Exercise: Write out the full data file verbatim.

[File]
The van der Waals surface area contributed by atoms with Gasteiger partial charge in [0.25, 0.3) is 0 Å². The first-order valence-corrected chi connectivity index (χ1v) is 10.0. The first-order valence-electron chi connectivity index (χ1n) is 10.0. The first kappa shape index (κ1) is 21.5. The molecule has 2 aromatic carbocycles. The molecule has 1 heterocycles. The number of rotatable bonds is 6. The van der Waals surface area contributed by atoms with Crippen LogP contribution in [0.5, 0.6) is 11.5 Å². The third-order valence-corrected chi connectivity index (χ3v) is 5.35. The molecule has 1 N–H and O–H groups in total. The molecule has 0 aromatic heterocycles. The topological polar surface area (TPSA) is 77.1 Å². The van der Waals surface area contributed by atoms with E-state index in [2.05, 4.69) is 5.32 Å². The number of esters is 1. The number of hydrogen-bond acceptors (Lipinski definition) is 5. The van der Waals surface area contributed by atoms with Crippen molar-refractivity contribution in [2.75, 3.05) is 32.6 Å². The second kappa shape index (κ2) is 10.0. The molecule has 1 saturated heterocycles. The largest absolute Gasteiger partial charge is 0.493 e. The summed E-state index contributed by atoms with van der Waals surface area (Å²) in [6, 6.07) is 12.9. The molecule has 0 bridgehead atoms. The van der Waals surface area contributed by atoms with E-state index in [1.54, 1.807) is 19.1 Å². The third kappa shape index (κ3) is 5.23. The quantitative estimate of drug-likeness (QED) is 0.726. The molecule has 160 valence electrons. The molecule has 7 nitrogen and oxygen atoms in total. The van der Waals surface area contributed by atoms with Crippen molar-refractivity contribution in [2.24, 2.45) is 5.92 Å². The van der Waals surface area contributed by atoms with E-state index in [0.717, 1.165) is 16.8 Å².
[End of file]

The van der Waals surface area contributed by atoms with Gasteiger partial charge in [0.25, 0.3) is 0 Å². The first-order valence-corrected chi connectivity index (χ1v) is 10.0. The first-order valence-electron chi connectivity index (χ1n) is 10.0. The first kappa shape index (κ1) is 21.5. The molecule has 2 aromatic carbocycles. The molecule has 1 heterocycles. The number of rotatable bonds is 6. The van der Waals surface area contributed by atoms with Crippen LogP contribution in [0.5, 0.6) is 11.5 Å². The third-order valence-corrected chi connectivity index (χ3v) is 5.35. The molecule has 1 N–H and O–H groups in total. The molecule has 0 aromatic heterocycles. The topological polar surface area (TPSA) is 77.1 Å². The van der Waals surface area contributed by atoms with E-state index in [2.05, 4.69) is 5.32 Å². The number of esters is 1. The number of hydrogen-bond acceptors (Lipinski definition) is 5. The van der Waals surface area contributed by atoms with Crippen molar-refractivity contribution in [2.75, 3.05) is 32.6 Å². The second kappa shape index (κ2) is 10.0. The molecule has 1 saturated heterocycles. The largest absolute Gasteiger partial charge is 0.493 e. The summed E-state index contributed by atoms with van der Waals surface area (Å²) in [6, 6.07) is 12.9. The molecule has 0 bridgehead atoms. The van der Waals surface area contributed by atoms with E-state index in [1.54, 1.807) is 19.1 Å². The third kappa shape index (κ3) is 5.23. The quantitative estimate of drug-likeness (QED) is 0.726. The molecule has 160 valence electrons. The molecule has 7 nitrogen and oxygen atoms in total. The van der Waals surface area contributed by atoms with Crippen molar-refractivity contribution in [2.24, 2.45) is 5.92 Å². The van der Waals surface area contributed by atoms with E-state index in [0.717, 1.165) is 16.8 Å².